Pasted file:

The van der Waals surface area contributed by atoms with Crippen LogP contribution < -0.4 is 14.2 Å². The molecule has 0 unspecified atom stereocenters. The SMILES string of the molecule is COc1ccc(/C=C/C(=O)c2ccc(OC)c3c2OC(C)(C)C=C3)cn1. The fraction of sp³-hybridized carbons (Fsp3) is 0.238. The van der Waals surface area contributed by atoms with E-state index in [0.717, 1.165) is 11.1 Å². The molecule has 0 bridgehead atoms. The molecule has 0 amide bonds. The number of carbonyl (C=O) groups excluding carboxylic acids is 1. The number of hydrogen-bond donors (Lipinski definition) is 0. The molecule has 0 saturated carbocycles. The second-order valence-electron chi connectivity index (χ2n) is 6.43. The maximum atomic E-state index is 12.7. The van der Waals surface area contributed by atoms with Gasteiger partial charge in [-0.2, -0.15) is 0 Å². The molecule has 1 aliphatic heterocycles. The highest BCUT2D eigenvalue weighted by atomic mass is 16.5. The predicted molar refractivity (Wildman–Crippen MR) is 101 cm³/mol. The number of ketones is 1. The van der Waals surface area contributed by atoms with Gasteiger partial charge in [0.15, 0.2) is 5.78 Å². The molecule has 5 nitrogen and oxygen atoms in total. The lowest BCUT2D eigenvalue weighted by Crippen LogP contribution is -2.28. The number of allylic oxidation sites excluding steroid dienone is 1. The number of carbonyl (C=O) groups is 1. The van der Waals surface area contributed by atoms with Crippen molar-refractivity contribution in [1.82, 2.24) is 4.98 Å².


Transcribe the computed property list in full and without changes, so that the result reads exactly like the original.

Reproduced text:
The van der Waals surface area contributed by atoms with Crippen LogP contribution < -0.4 is 14.2 Å². The molecule has 0 unspecified atom stereocenters. The SMILES string of the molecule is COc1ccc(/C=C/C(=O)c2ccc(OC)c3c2OC(C)(C)C=C3)cn1. The fraction of sp³-hybridized carbons (Fsp3) is 0.238. The van der Waals surface area contributed by atoms with E-state index in [0.717, 1.165) is 11.1 Å². The molecule has 0 bridgehead atoms. The molecule has 0 amide bonds. The number of carbonyl (C=O) groups excluding carboxylic acids is 1. The number of hydrogen-bond donors (Lipinski definition) is 0. The molecule has 0 saturated carbocycles. The second-order valence-electron chi connectivity index (χ2n) is 6.43. The maximum atomic E-state index is 12.7. The van der Waals surface area contributed by atoms with Gasteiger partial charge in [-0.2, -0.15) is 0 Å². The molecule has 1 aliphatic heterocycles. The highest BCUT2D eigenvalue weighted by atomic mass is 16.5. The predicted molar refractivity (Wildman–Crippen MR) is 101 cm³/mol. The number of ketones is 1. The van der Waals surface area contributed by atoms with Gasteiger partial charge in [0.15, 0.2) is 5.78 Å². The molecule has 5 nitrogen and oxygen atoms in total. The lowest BCUT2D eigenvalue weighted by Crippen LogP contribution is -2.28. The number of allylic oxidation sites excluding steroid dienone is 1. The number of carbonyl (C=O) groups is 1. The van der Waals surface area contributed by atoms with Crippen molar-refractivity contribution in [1.82, 2.24) is 4.98 Å².